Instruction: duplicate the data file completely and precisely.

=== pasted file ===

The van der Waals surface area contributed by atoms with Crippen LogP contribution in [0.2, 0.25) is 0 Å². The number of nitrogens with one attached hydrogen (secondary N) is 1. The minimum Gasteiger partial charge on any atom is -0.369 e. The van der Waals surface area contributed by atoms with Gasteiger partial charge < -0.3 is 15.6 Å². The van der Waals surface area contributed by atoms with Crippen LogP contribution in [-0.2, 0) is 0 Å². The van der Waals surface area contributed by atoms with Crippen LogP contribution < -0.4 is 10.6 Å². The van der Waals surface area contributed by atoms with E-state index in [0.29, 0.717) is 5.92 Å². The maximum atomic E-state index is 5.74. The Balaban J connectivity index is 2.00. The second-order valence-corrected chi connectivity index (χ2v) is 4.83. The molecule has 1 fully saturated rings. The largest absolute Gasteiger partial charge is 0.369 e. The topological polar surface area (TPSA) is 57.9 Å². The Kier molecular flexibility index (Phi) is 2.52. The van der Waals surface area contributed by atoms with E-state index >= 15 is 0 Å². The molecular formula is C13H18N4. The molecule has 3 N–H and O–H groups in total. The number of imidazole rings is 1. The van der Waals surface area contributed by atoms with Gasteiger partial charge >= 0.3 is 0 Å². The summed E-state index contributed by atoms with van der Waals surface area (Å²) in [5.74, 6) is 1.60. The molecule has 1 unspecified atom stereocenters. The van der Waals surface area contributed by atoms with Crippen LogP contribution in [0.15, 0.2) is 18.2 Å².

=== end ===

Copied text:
The van der Waals surface area contributed by atoms with Crippen LogP contribution in [0.2, 0.25) is 0 Å². The number of nitrogens with one attached hydrogen (secondary N) is 1. The minimum Gasteiger partial charge on any atom is -0.369 e. The van der Waals surface area contributed by atoms with Gasteiger partial charge < -0.3 is 15.6 Å². The van der Waals surface area contributed by atoms with Crippen LogP contribution in [-0.2, 0) is 0 Å². The van der Waals surface area contributed by atoms with Crippen LogP contribution < -0.4 is 10.6 Å². The van der Waals surface area contributed by atoms with E-state index in [0.29, 0.717) is 5.92 Å². The maximum atomic E-state index is 5.74. The Balaban J connectivity index is 2.00. The second-order valence-corrected chi connectivity index (χ2v) is 4.83. The molecule has 1 fully saturated rings. The largest absolute Gasteiger partial charge is 0.369 e. The topological polar surface area (TPSA) is 57.9 Å². The Kier molecular flexibility index (Phi) is 2.52. The van der Waals surface area contributed by atoms with E-state index >= 15 is 0 Å². The molecular formula is C13H18N4. The molecule has 3 N–H and O–H groups in total. The number of imidazole rings is 1. The van der Waals surface area contributed by atoms with Gasteiger partial charge >= 0.3 is 0 Å². The summed E-state index contributed by atoms with van der Waals surface area (Å²) in [5.74, 6) is 1.60. The molecule has 1 unspecified atom stereocenters. The van der Waals surface area contributed by atoms with Crippen LogP contribution in [0.15, 0.2) is 18.2 Å².